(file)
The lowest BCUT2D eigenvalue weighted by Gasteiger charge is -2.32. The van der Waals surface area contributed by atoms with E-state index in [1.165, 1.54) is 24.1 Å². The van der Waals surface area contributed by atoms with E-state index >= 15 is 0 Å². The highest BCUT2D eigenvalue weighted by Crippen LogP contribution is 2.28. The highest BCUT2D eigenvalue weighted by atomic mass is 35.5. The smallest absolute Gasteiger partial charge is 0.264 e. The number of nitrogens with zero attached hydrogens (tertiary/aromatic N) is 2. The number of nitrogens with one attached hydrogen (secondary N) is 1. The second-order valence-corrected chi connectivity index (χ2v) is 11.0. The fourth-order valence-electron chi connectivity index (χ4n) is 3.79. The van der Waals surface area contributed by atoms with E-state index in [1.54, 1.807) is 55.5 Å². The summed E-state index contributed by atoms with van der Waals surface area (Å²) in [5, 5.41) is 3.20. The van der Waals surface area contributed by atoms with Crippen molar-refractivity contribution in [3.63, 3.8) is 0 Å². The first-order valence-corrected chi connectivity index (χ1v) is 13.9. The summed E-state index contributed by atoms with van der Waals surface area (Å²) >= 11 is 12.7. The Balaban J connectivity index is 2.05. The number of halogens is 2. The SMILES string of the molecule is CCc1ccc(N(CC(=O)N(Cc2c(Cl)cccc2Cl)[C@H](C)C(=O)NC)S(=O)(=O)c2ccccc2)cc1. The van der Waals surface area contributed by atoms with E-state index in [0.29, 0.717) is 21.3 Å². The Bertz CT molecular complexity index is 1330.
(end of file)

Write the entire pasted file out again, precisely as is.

The lowest BCUT2D eigenvalue weighted by Gasteiger charge is -2.32. The van der Waals surface area contributed by atoms with E-state index in [1.165, 1.54) is 24.1 Å². The van der Waals surface area contributed by atoms with E-state index >= 15 is 0 Å². The highest BCUT2D eigenvalue weighted by Crippen LogP contribution is 2.28. The highest BCUT2D eigenvalue weighted by atomic mass is 35.5. The smallest absolute Gasteiger partial charge is 0.264 e. The number of nitrogens with zero attached hydrogens (tertiary/aromatic N) is 2. The number of nitrogens with one attached hydrogen (secondary N) is 1. The second-order valence-corrected chi connectivity index (χ2v) is 11.0. The fourth-order valence-electron chi connectivity index (χ4n) is 3.79. The van der Waals surface area contributed by atoms with E-state index in [1.54, 1.807) is 55.5 Å². The summed E-state index contributed by atoms with van der Waals surface area (Å²) in [5, 5.41) is 3.20. The van der Waals surface area contributed by atoms with Crippen molar-refractivity contribution in [3.63, 3.8) is 0 Å². The first-order valence-corrected chi connectivity index (χ1v) is 13.9. The summed E-state index contributed by atoms with van der Waals surface area (Å²) >= 11 is 12.7. The Balaban J connectivity index is 2.05. The number of halogens is 2. The SMILES string of the molecule is CCc1ccc(N(CC(=O)N(Cc2c(Cl)cccc2Cl)[C@H](C)C(=O)NC)S(=O)(=O)c2ccccc2)cc1. The van der Waals surface area contributed by atoms with E-state index in [0.29, 0.717) is 21.3 Å². The Bertz CT molecular complexity index is 1330.